Pros: A cast to die for.
Cons: The plot is a bit stretched.
The long-running off-Broadway hit Ruthless! The Musical was welcomed to the West End with a string of mixed reviews. Described as “pointless, flimsy and clunky” by some of the top critics, this first commercial production in the UK has, however, attracted the favours of other reviewers and spectators alike. When I attended the day after its official press night the audience seemed to enjoy it very much.
The stakes were perhaps set too high for this 1992 spoof which, like its central character Tina, was “just born to entertain” and provides a limited reflection of the real world. The producers unnecessarily attracted scrutiny for attempting to ride the “Time’s Up” wave with an all-female set of characters. Any questions on this count were promptly answered with remarks about the lack of women within the creative team and the overall portrayal of flawed and cartoonish female roles.
Intended as a parody of legendary titles like Mame, The Bad Seed and All About Eve, this is nonetheless a feast for musical theatre lovers. From Sunset Boulevard‘s Norma Desmond, to Mama Rose in Gypsy there are countless sarcastic references to the genre and its protagonists to be found here. Despite not being particularly familiar with the Anglo-American musical tradition, I still appreciated the ability of Ruthless! The Musical to generate many laugh-out-loud moments thanks to its sheer brazenness and irreverent jokes.
Its leading character Tina Denmark (played by the confident Anya Evans on the night I saw it, but covered in turns by four young actors) is far from being the cute little girl with blonde pigtails featured on the billboards. Cursing, smoking and, erm, criminal acts are some of the actions that make this performance unsuitable for children under ten. On the other side of the Atlantic this role has historically contributed to launch the careers of Laura Bell Bundy, Britney Spears and Natalie Portman.
Desperate to obtain the leading role in her school’s play, the eight-year-old Tina is ready to do whatever it takes to be under the limelight. She finds a suitable mentor in the pushy talent agent Sylvia St Croix, whose eagerness to reveal an emerging talent is so engrossing that even Tina’s mother, Judy Denmark (Kim Maresca), cannot remain immune to the fame bug.
With a golden voice Maresca reprises her role after the US run, together with a star-studded cast that includes the king of camp Jason Gardiner – straight from ITV’s Dancing on Ice – and the stage legend Tracie Bennett who plays Tina’s grandmother, the harsh theatre critic Lita Encore. Excerpts from her review of Tina’s school show are priceless. She’s so heartless that even her own granddaughter isn’t spared a poisoned judgement.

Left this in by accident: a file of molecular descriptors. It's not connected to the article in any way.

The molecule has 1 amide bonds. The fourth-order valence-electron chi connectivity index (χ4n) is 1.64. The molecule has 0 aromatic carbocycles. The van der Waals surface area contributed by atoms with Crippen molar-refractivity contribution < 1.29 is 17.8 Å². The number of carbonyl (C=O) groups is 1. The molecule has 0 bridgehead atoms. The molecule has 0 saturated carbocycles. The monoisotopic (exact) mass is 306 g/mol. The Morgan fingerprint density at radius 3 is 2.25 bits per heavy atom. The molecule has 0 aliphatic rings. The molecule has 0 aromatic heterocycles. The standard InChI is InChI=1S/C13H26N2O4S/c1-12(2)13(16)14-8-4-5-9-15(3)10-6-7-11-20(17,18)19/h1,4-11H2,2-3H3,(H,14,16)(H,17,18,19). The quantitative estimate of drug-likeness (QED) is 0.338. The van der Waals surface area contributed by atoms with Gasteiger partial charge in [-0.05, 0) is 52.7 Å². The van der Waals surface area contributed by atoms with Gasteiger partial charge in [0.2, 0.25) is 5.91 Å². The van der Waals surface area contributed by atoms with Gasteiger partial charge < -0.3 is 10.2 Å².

Delightful numbers come also from Lara Denning, doubling up as Eve and Louise Lerman – Tina’s little talented rival – and Harriet Thorpe as the self-assured theatre teacher on the brink of a nervous breakdown, Myrna Thorn.
A sudden change in the protagonists’ personalities is well represented by the transition from the first act’s bright and welcoming fifties household into a sexy Manhattan penthouse with dim lights and sequinned gowns. Morgan Large’s set and costumes are absolutely gorgeous and flourish under Tim Lutkin’s elaborate lighting, recreating all the cheesiness of many classic musicals.
Despite a plot that at first appears more appropriate for a situation comedy than a self-contained drama, serious topics eventually emerge to the surface, providing some food for thought. The pressure that promising children often receive from adults, and the taxing demands of a performing career are highlighted in this tongue-in-cheek pastiche, where a young talent is pushed to grow up only too quickly to maintain a space under the limelight. The show also touches upon the lengths that actors are prepared to go to in order to succeed; this raises some timely issues about self-respect, integrity and the strength required to say “no” when career choices call for a compromise of our principles.
This show’s blunt attitude might be more appropriate for a fringe audience, especially given its contraversial lightheartedness. Whatever its desired demographic, this particular audience member found it outrageously funny.
Book and Lyrics: Joel Paley
Music By: Marvin Laird
Director: Richard Fitch
Producer: Evan Sacks, Darren Bagert, Adam Mackie, Maxine Paul and Kenneth Schur
Booking Until: 23 June 2018
Box Office: 020 7836 8463
Booking Link: http://tidd.ly/45099f8